Just because it’s not Indian doesn’t mean it’s not interesting! And both of these are solid well-made productions that I think folks here might enjoy, if they are looking for solid well-made productions.
Bosch is a well-made police procedural with season long arcs. Our hero is an LA detective, he has a partner, a boss, friends and fellow cops around the office, a whole world. The world building of the show is really well done, things like a random reporter who keeps popping up in various cases, or an FBI agent friend who is a main character one season, and then is just a phone call and a 5 minute scene in another.
It’s worth watching simply for that, well done police show. But what makes me, someone who generally doesn’t like police shows, keep coming back to it are two factors that stand out.
First is the father-daughter relationship. In the first season, it seemed like your typical “distant cop father/teenage daughter” relationship. He was always being nagged to go visit her, her Mom had primary custody, etc. etc. But then this relationship has turned into the one solid through line of the show. She spends a summer with him, and then he ends up being her primary parent. They have rules about dinner together every night, they talk honestly about all kinds of things, there is no judgement. But at the same time, it is still a parent-child relationship. She presents things for his approval and listens to his opinions, he worries about her and lets her make mistakes. It’s just so refreshing to see a father and daughter who sincerely like each other, and respect each other, and love each other without big sappy fake scenes no one would really do.
And second is the ultimate lesson that the system works if you work out. In this last season SPOILERS the female lieutenant has to deal with harassment at the workplace (fake nude photos of her spread around). She does some investigating and hears all kinds of terrible stories from other female cops who didn’t report it and didn’t want to report it. She gets advice to just let it go, don’t take it seriously, etc. etc. Her girlfriend tells her to just quit, or sue and take a settlement. And instead she keeps investigating it like the crime it is, keeps reporting and documenting each incident, and prevails. The scumbags are arrested because their behavior eventually crossed the line into breaking laws. And she gets a promotion. END SPOILERS It doesn’t feel like wish fulfillment, it feels like hope. There are laws in place, there are procedures, use them as tools don’t see them as barriers. And when someone tells you that you can’t do something, that something is impossible, figure out a way (within the rules) to make it possible. We have so many cop shows, and medical shows, and all kinds of shows that normalize hopelessness. That say “don’t even bother fighting back, just shut up, nothing will change”. This show, in every season, has had a moment where it looked like injustice would triumph. And it didn’t simply because people calmly kept their heads down and kept working the system until it worked.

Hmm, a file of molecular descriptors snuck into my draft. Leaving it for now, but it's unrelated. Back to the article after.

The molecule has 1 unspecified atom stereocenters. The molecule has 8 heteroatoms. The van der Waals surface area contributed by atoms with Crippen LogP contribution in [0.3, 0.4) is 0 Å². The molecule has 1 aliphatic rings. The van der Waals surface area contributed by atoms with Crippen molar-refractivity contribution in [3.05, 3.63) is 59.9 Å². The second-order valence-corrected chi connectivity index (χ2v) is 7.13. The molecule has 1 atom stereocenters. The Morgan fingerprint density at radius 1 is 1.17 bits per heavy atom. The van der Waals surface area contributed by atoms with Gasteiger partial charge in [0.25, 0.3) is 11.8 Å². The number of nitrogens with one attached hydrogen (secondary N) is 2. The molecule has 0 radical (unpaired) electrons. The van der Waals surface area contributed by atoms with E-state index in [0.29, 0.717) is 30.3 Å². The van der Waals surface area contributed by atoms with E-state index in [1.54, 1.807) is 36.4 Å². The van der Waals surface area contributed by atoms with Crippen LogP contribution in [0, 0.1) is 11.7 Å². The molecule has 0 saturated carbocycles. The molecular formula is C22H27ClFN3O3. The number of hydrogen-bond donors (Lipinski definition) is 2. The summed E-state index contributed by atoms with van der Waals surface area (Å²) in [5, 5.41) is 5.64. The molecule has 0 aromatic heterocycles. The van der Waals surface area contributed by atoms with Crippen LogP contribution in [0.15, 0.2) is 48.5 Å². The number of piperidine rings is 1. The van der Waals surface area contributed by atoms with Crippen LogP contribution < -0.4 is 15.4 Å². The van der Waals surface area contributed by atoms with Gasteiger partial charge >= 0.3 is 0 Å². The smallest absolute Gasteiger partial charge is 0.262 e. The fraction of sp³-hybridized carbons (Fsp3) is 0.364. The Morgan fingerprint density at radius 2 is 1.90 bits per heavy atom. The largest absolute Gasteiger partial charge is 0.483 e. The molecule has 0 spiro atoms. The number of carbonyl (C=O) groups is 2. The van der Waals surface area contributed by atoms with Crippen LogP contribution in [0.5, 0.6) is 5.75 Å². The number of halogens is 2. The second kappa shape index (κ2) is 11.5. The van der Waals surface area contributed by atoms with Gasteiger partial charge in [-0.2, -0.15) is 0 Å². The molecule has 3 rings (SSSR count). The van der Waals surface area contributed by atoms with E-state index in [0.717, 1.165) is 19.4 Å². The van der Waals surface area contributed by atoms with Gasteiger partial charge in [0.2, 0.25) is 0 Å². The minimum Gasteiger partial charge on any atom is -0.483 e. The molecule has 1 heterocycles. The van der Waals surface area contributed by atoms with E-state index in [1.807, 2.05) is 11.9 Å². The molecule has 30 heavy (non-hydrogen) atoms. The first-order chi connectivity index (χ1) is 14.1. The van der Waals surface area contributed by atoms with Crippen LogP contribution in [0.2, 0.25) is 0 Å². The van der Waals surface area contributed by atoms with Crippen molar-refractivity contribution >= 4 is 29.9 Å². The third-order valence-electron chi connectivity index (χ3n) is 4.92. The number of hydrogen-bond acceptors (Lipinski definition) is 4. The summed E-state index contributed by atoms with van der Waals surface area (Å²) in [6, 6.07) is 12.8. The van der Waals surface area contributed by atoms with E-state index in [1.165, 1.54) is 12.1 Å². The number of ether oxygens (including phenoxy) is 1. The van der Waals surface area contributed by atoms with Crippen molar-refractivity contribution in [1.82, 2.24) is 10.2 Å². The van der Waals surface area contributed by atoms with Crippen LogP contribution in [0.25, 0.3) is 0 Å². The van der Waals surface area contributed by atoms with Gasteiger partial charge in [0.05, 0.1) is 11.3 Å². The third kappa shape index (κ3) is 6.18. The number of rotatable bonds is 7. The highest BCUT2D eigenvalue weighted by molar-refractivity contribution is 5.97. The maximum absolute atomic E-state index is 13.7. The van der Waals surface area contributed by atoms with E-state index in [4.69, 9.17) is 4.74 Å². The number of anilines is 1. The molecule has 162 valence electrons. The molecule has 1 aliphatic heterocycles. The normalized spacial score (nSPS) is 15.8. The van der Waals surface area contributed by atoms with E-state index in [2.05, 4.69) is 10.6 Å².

Anyway, if you want a police procedural with a hopeful message about justice prevailing, and a really great father-daughter slow burn relationship, watch Bosch!
Modern Miss Fisher Mysteries
Miss Fisher Mysteries is an Australian series set in the 1920s that came out a while ago and finished off with a movie maybe 2 years ago. Honestly, I could never really get into that series. The clothes were amazing, but the heroine was just too perfect for me. She is this fabulously rich woman who has done everything and been anywhere and now has returned to Sydney to solve mysteries. She can fly a plane, she posed nude for painters in Paris, she is a worldclass race car driver, etc. etc. It was just too much for me, I couldn’t relate.
Modern Miss Fisher, totally different! Like Bosch, there’s two hooks to it for me. Maybe I always need two hooks in a pop culture thing? So when I tire of one element, there’s another?
First, Modern Miss Fisher is NOT perfect and fabulous and done everything. She is a poor girl from a trailer park who left school at 15 to start working and has had dozens of jobs, and no relatives after her mother died. Out of nowhere, she gets a letter telling her that she had a rich aunt she never knew about and she has inherited her aunt’s house, car, and clothes. And, potentially, her aunt’s membership in the “Adventuress Club”. And role as the in house detective. Seeing someone who has had to struggle her whole life suddenly enjoying being rich, seeing her try to navigate this world of successful women and celebrities, and seeing her finding her feet as a detective, that is all waaaaaaaaaay more dramatically interesting to me than seeing someone come forth perfect from the start. Plus, the romance! The Modern Miss Fisher is flirty and shy and giddy with her young man, she isn’t some sophisticate with dozens of relationships behind her, and this is a couple that could actually grow together and change each other. Especially in the 1960s, when gender roles were starting to be seriously questioned. And he is super SUPER handsome.
Second, it is a show that directly deals with first wave versus second wave feminism. The Adventuress Club is made up of middle-aged woman who are single and successful and Tough. The only way they could see to be successful in their field was by forming an all female support system, by excluding men from their lives. Now here is young Peregrine Fisher, who was always unhappy with the restrictions on her as a woman but didn’t seriously think of any other way. She is discovering her own ambitions, her own freedom, from the other women. But also questioning if the way they live, separate and strong, is the only way to be.
If you like 60s Mod clothing, silly fun murder mysteries, feminism, and hot dudes with Australian accents, check it out!